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In "Building Bridges," a Tapestry of Faith program
Invite the group to act out the scene of Pentecost. One leader or participant volunteer should narrate from Leader Resource 6, Acts 2. One or two on-actors can be stagehands and help with props. Possible roles are: Peter, other Apostles (up to 11), Jesus' family members, other disciples; crowd members to be converted. "Crowd members" can align themselves into tribes, if you have enough. They may choose to be from Egypt, Rome, Libya, or any of the other lands named in the text. If you have costume pieces, ask tribe members to dress alike. If you have youth who do not wish to act, invite them to help as stagehands. Do not distribute the rose petals.
Give copies of Leader Resource 6 to actors. Basic instructions might be helpful. Tell the group that the tongues of flame will be represented by red construction paper rose petals. They should wait until touched by them before being filled with the Holy Spirit. Mourners (Apostles, family, disciples) might gather together and look sad, moan, hug each other, cry, etc. The actors playing bystanders may want to get in groups of 2 or 3 and decide what business they are taking care of in the city. Give the actors 10 minutes to make decisions and rehearse.
Before beginning the play, invite everyone to sit quietly, close their eyes (if comfortable) and listen to as you set the mood, saying:
Remember that this is an important and serious event to billions of people all over the world. This is a story about two groups of people. One group is composed of people who are in town, just going about their daily business: cooking, shopping, or trading. Some of these people live in Jerusalem; some are from out of town. They dress differently and speak different languages.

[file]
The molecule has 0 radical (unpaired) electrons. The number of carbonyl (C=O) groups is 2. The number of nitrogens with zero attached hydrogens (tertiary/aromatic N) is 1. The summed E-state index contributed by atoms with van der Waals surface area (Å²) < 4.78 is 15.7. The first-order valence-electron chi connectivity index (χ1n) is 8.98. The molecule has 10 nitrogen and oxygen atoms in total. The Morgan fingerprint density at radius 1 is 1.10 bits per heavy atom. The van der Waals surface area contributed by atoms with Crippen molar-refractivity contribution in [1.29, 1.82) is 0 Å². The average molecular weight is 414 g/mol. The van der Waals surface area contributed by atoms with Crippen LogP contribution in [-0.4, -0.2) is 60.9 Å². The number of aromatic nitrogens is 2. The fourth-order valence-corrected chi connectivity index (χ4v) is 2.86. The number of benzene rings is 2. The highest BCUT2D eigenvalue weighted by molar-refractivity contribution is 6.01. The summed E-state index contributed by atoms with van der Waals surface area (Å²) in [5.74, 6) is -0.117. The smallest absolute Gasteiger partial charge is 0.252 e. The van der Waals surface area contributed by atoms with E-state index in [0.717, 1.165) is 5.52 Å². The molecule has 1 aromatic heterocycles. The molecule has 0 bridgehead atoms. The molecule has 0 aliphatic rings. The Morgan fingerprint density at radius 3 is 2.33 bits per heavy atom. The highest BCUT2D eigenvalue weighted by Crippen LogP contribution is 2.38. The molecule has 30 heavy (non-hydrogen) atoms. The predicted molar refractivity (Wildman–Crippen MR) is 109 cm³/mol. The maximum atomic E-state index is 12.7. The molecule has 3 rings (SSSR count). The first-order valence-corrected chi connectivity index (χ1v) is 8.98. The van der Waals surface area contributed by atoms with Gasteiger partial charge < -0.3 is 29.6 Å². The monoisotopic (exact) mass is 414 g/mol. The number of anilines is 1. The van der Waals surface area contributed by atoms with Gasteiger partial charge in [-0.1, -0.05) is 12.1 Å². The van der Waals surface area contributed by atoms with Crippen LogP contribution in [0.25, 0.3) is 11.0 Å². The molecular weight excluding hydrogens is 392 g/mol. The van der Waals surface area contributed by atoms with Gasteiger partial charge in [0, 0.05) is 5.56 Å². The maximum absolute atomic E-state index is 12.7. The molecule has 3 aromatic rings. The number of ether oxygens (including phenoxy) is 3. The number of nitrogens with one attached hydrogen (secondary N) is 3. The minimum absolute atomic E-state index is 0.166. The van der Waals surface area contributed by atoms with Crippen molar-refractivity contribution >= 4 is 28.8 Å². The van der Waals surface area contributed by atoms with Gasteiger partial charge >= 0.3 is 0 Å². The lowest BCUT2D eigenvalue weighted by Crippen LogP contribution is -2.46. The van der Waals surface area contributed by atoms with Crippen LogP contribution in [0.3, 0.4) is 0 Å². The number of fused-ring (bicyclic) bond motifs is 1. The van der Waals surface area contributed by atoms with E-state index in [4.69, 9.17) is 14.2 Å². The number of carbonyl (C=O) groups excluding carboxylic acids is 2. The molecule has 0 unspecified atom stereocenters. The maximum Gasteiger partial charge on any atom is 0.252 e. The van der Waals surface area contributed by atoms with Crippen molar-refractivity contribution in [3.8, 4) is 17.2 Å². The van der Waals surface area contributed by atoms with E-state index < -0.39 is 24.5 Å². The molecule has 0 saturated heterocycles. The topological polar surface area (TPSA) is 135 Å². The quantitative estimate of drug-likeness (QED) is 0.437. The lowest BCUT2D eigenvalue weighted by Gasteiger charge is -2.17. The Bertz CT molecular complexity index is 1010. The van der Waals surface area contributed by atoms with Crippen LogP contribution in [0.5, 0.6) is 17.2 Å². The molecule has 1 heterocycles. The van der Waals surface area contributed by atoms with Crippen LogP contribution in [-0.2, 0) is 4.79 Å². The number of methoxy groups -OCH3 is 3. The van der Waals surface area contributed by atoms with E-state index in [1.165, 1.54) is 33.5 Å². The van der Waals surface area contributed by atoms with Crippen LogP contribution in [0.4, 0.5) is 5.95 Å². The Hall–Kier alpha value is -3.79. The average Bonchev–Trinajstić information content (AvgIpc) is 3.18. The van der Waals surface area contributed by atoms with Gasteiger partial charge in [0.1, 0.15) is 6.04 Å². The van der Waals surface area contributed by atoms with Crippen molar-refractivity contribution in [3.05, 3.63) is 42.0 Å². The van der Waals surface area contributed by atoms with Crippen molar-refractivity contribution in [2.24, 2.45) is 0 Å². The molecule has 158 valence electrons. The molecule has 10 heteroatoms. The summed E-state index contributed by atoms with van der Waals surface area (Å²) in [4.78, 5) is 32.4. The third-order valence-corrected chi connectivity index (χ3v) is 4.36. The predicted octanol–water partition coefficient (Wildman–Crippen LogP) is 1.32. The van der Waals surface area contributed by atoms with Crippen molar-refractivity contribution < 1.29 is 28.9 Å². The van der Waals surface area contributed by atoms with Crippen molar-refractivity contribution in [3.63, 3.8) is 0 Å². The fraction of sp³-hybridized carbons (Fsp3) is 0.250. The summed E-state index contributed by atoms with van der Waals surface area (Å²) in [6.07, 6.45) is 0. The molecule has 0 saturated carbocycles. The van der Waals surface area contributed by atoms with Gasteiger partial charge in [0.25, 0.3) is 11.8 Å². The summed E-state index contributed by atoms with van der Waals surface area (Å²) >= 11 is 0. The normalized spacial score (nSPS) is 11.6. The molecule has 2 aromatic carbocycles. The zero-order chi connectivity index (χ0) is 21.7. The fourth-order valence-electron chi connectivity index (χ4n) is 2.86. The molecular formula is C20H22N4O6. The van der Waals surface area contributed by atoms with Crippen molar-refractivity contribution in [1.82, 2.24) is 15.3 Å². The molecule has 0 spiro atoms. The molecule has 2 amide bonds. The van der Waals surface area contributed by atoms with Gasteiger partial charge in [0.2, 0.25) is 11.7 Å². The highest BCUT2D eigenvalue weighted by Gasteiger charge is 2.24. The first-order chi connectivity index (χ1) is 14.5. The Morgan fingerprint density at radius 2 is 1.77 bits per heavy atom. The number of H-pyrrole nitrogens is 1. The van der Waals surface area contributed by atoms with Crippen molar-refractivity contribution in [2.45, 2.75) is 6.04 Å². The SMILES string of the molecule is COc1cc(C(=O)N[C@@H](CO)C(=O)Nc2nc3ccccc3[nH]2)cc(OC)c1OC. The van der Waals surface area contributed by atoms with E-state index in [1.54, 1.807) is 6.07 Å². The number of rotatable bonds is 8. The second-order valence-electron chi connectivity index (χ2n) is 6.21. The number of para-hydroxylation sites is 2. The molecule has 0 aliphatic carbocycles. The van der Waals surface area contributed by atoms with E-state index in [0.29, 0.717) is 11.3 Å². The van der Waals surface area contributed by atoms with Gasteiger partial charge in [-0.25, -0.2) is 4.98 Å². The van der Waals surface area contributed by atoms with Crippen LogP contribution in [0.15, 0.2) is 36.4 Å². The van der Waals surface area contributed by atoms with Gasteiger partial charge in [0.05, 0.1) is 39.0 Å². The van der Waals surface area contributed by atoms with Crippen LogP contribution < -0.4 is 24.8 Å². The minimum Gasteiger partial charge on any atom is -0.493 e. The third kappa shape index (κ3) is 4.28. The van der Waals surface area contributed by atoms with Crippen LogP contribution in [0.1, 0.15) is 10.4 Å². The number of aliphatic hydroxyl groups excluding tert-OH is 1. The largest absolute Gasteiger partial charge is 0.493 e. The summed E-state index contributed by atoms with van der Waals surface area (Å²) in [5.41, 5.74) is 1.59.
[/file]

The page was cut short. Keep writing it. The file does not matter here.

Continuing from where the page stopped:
The other group is a group of mourners. The Apostles, Mary, the mother of Jesus, Jesus' brothers, and other men and women are gathered to comfort each other. Someone they loved has been taken from them: a son, a brother, a friend, a wise and gentle teacher. He was murdered, rose from the dead, but then ascended into heaven, saying they would hear from him again. But it has been ten days and they feel lost and sad.
The stagehands (leaders or participants) can make wind noises and drop the rose petals over the actors to represent the tongues of flame.
After the reenactment, invite everyone to discuss the story.
How did it feel to reenact their part? Could participants understand the grief of the followers?
Could they understand how the amazement as people began to communicating with each other in languages they did not understand? What does this mean—why did the Holy Spirit enable people to speak to each other in native tongues?
Ask if anyone knows the story of the Tower of Babel from the Hebrew Scriptures. If not, tell them that in the beginning, everyone spoke the same language because they were all descendants from the first humans. But because people started to think too much of themselves, God struck them, and afterward people spoke in many different tongues and no longer understood each other. This caused fracture and separation into different tribes and nations. Here, the Holy Spirit—a gift from God—unites tribes by enabling people to hear members of different nations in their own native tongues. Through the Holy Spirit, people are reunited into one tribe—the followers of Jesus.
What was it about the Holy Spirit that enticed people to become baptized?
Though the Bible never explicitly professes a Trinity, the Holy Spirit, which is manifest here, is the third member of what Trinitarian Christians today believe is the Trinity. Explore how the three parts interact: God, Jesus, and the Holy Spirit. Acknowledge that the Holy Spirit can be confusing. Not all Christians even agree on its nature and much is still written about the way the Holy Spirit is manifest and what exactly it embodies. Also, note that though the vast majority of Christians believe in the Trinity, not all do. Unitarian Universalist Christians and other denominations, such as Jehovah Witnesses, believe in only one God.
Explain that this is considered the beginning of the Christian religion because those who experienced Pentecost became the core group of believers.
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Last updated on Wednesday, October 26, 2011.
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